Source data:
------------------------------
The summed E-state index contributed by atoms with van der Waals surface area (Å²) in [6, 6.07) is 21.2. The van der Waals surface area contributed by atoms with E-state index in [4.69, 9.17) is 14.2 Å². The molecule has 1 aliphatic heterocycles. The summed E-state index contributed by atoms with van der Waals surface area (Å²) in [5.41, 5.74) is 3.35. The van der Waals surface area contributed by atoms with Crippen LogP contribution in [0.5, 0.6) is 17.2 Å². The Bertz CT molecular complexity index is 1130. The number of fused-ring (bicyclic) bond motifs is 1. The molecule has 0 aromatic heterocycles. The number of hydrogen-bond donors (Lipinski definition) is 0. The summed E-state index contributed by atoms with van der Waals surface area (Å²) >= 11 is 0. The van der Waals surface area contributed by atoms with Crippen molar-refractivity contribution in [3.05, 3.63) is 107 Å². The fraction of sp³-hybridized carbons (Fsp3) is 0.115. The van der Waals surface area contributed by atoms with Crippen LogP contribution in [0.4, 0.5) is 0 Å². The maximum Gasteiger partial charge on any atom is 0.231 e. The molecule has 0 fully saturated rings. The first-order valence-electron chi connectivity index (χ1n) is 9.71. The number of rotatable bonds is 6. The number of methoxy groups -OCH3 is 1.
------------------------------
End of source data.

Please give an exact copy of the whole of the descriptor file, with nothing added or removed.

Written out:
The summed E-state index contributed by atoms with van der Waals surface area (Å²) in [6, 6.07) is 21.2. The van der Waals surface area contributed by atoms with E-state index in [4.69, 9.17) is 14.2 Å². The molecule has 1 aliphatic heterocycles. The summed E-state index contributed by atoms with van der Waals surface area (Å²) in [5.41, 5.74) is 3.35. The van der Waals surface area contributed by atoms with Crippen LogP contribution in [0.5, 0.6) is 17.2 Å². The Bertz CT molecular complexity index is 1130. The number of fused-ring (bicyclic) bond motifs is 1. The molecule has 0 aromatic heterocycles. The number of hydrogen-bond donors (Lipinski definition) is 0. The summed E-state index contributed by atoms with van der Waals surface area (Å²) >= 11 is 0. The van der Waals surface area contributed by atoms with Crippen molar-refractivity contribution in [3.05, 3.63) is 107 Å². The fraction of sp³-hybridized carbons (Fsp3) is 0.115. The van der Waals surface area contributed by atoms with Crippen LogP contribution in [0.4, 0.5) is 0 Å². The maximum Gasteiger partial charge on any atom is 0.231 e. The molecule has 0 fully saturated rings. The first-order valence-electron chi connectivity index (χ1n) is 9.71. The number of rotatable bonds is 6. The number of methoxy groups -OCH3 is 1.